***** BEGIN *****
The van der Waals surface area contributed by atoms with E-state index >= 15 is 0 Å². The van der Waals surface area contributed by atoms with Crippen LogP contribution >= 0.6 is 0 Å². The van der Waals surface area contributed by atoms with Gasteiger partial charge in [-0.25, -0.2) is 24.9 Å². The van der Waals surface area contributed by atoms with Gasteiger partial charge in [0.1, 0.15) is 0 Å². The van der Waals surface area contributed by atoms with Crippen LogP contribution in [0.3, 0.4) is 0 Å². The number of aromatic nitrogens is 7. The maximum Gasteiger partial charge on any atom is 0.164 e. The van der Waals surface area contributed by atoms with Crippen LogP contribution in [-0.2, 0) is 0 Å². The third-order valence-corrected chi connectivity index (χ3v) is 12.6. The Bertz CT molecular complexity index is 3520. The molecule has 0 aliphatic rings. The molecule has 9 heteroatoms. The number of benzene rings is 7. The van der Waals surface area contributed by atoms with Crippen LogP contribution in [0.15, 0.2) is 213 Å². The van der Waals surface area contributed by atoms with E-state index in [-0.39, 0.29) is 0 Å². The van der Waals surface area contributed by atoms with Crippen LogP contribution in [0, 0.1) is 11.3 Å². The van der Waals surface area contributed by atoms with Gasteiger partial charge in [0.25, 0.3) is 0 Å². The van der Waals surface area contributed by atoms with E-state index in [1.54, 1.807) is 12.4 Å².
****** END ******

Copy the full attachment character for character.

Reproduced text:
The van der Waals surface area contributed by atoms with E-state index >= 15 is 0 Å². The van der Waals surface area contributed by atoms with Crippen LogP contribution >= 0.6 is 0 Å². The van der Waals surface area contributed by atoms with Gasteiger partial charge in [-0.25, -0.2) is 24.9 Å². The van der Waals surface area contributed by atoms with Gasteiger partial charge in [0.1, 0.15) is 0 Å². The van der Waals surface area contributed by atoms with Crippen LogP contribution in [0.3, 0.4) is 0 Å². The number of aromatic nitrogens is 7. The maximum Gasteiger partial charge on any atom is 0.164 e. The van der Waals surface area contributed by atoms with Crippen LogP contribution in [-0.2, 0) is 0 Å². The third-order valence-corrected chi connectivity index (χ3v) is 12.6. The Bertz CT molecular complexity index is 3520. The molecule has 0 aliphatic rings. The molecule has 9 heteroatoms. The number of benzene rings is 7. The van der Waals surface area contributed by atoms with Crippen LogP contribution in [0.15, 0.2) is 213 Å². The van der Waals surface area contributed by atoms with E-state index in [-0.39, 0.29) is 0 Å². The van der Waals surface area contributed by atoms with Crippen LogP contribution in [0, 0.1) is 11.3 Å². The van der Waals surface area contributed by atoms with Gasteiger partial charge in [0.25, 0.3) is 0 Å². The van der Waals surface area contributed by atoms with E-state index in [1.54, 1.807) is 12.4 Å².